Posted by: shannonc | November 1, 2010

Half bridge to Terabithia

The pony and I participated in our second Eric Smiley clinic last week.  It was our first big cross country outing since the eliminations, the shoes, and the starting over rocking out sticks on the ground, so I was both excited and nervous.  My major goal was for the pony to have a confidence building experience at what’s likely to be our last xc effort of the season. 

Like last year, Day 1 was a mix of flat and show jumping exercises.  Eric had us emphasize balance and responsiveness in the flatwork and precision and straightness over poles and small jumps.  He pointed out that our canter needs more gears, and that the pony jumps through his right shoulder.  I know, I know.

Sometimes I enjoy a clinic because I know what to expect and the similarity in agenda from year to year makes for easy progress measurement.  For example, when I ride with Lucinda I can be pretty sure I’m going to be tested on arrowheads.  In this clinic, the philosophy was consistent, but the exercises differed from last year, so we left with some new tools in our toolbox. 

Eric’s energy and expressiveness were also consistent, and just as fresh as last year.

The pony and I were in the first group on Day 2 at Scarlet Hill Farm.  During warmup, as the pony is slipping behind on just about every hill and turn, Eric pulls me up and tells me he feels I was a bit tentative yesterday and wants me to really get the pony going today.  I nod and think to myself that I’m in big trouble – if he thought I was tentative yesterday, in this footing he may find me positively comatose.  I do confess to him that I am concerned about the slip sliding away and he reminds me that horses slip all the time.  Not to worry.  Eeeep.

We begin over some itty bitty things and the pony seems happy.  Same as we progress to small and then BN height.  The others aren’t having any trouble, either.  The TB/PerchX mare in my group did N earlier in the season, and the cute bay TB is coming back from an injury, before which I think he was jumping N/T.  Today he is wound like a spring and takes off bucking up the hill after one of the early little birch log fences.  They make their way back with the (now somewhat pale) rider saying “well at least it was uphill!”  Eric cheerfully exclaims, “that’s good!  He needs that!”  Hmm…at least one of them did.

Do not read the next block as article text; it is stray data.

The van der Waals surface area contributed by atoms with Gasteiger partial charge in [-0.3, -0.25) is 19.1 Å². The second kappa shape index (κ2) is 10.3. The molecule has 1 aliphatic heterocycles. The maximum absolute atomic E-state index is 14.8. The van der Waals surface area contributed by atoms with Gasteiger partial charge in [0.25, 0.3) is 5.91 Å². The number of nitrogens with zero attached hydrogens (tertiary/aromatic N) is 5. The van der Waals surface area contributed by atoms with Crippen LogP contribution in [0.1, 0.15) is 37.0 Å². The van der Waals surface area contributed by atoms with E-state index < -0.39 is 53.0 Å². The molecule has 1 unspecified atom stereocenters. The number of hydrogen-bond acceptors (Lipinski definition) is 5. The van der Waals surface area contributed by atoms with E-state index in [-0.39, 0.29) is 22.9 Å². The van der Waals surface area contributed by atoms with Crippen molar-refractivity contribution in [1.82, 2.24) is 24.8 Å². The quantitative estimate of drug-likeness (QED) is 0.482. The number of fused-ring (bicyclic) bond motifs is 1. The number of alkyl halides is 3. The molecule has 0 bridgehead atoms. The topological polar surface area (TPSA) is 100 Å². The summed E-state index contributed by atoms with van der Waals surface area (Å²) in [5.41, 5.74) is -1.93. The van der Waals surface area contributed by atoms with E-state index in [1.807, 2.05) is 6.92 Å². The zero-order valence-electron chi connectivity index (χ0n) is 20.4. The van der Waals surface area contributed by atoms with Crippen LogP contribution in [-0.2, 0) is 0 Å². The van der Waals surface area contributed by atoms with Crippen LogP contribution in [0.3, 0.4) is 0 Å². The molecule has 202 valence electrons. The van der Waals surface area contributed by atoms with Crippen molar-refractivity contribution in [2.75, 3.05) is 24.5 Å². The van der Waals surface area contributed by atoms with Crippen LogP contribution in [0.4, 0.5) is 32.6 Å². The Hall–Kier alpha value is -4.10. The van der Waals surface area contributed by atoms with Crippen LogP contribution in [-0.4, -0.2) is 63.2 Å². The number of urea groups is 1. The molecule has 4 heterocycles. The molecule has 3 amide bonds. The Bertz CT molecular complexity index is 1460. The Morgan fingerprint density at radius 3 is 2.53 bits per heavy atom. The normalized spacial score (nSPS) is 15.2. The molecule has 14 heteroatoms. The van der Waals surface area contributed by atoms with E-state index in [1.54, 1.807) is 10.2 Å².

The other two horses then jump a biggish airy square telephone pole oxer (at least N height) in the fenceline, which I elect to skip because I know that in spite of my best efforts, I will come down to it saying “I really don’t know about this,” the pony will then stop, and I will have created a problem.  I feel slightly cowardly, but I can live with it. 

We jump the ditches teeny, small and big in the front field and it takes the pony a try or two to get casual about them, but he settles and is good.

Eric then has us jump a red coop by the water downhill, but at an angle so it’s slightly less downhill and we land cantering along the side.  I consider bailing here since my imagination is running wild with slipping over images, but I suck it up, telling myself we have at least  jumped it before in the other direction.  The pony is putting in some of those pat the ground strides and I don’t have him 100% balanced so that I can really move him up to things, but he isn’t backwards, so I’m not complaining.  I’m just too worried to take the really hard check. 

Then we go down to the bigger ditches in the lower field.  We skipped the actual water, I’m not sure why.  Eric has me practice a half bridge in which I hold the stick in my right hand and the bridge part in my left.  He wants me to give the pony a little smack to sharpen him off the ground as an act of confidence on my part, designed to inspire him to be more confident as well.

Well, the first time I try it, over the big open ditch, I make two mistakes.  I hit him too late – he’s already committed to leave the ground – and I don’t tap.  I wallop.  Ooopsie.  The pony takes off shaking his head and gives a little kick out afterward and I apologize to him profusely.  I hear Eric calling from behind me, “ENCOURAGEMENT Shannon, not punishment!”  Poor pony.